The macro-economic differences between gold and copper are also apparent in terms of how they respond to interest rates.  For example, gold, which is essentially an alternative currency, responds negatively to changes in expectations of future Fed rate hikes.  Expectations for lower interest rates tend to boost gold demand while expectations for higher rates tend to have the opposite effect. 

Dr Copper, by contrast, often has a positive correlation with expected future Fed rate moves.  Higher copper prices signal strong demand for housing and manufactured goods and thus tends to correlate positively with interest rate expectations (Figure 5).

Figure 5: Gold and copper tend to have opposite correlations with changes in rate expectations

Finally, copper is in a much closer relationship with oil than gold (Figures 6 and 7).  This may be because oil and copper are both closely connected to conditions in the global industrial and manufacturing economy, whereas gold is primarily held as an investment. 

Figure 6: Copper is often tightly connected to energy prices

Figure 7: Gold has a much looser relationship with the price of crude oil than copper

Looking Ahead

  • Will rising interest rates slow housing construction globally and, if so, will that put downward pressure on copper prices relative to gold?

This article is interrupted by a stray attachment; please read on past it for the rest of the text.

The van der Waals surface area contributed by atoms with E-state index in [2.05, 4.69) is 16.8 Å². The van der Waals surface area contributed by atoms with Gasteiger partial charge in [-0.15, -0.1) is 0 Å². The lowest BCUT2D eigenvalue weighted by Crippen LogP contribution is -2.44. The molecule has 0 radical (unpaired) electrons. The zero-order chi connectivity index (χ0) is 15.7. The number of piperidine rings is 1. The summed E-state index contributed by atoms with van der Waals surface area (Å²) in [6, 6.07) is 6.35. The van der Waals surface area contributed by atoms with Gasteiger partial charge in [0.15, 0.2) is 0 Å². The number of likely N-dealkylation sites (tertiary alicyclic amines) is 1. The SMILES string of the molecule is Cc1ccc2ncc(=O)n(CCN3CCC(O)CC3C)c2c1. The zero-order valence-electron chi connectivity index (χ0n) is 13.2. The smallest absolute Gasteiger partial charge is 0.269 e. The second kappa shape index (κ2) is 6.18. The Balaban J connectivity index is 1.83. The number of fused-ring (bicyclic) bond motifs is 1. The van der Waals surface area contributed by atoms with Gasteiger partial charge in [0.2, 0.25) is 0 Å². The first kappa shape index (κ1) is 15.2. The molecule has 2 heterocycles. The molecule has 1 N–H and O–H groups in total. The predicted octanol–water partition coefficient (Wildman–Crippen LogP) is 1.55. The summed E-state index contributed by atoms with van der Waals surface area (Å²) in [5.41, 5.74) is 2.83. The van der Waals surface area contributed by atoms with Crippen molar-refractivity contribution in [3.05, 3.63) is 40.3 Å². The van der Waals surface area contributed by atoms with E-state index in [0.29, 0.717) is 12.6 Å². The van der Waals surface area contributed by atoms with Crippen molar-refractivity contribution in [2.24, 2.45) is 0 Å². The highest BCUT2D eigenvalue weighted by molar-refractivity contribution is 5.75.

• If the equity and bond market sell off deepens, will it force central banks to halt monetary policy tightening to the possible relative benefit of gold?  This may have already been the case in the U.K. where the Bank of England unexpectedly eased policy in October in response to a severe sell off in the U.K. gilt market in late September, boosting gold prices globally.
  • Will China’s growth rebound in 2023?  Faster growth in China could boost copper prices relative to gold.  China may ease its COVID policies in 2023, potentially boosting growth but high debt levels and problems in the real estate sector will likely remain. 

Metals data

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All examples in this report are hypothetical interpretations of situations and are used for explanation purposes only. The views in this report reflect solely those of the author and not necessarily those of CME Group or its affiliated institutions. This report and the information herein should not be considered investment advice or the results of actual market experience.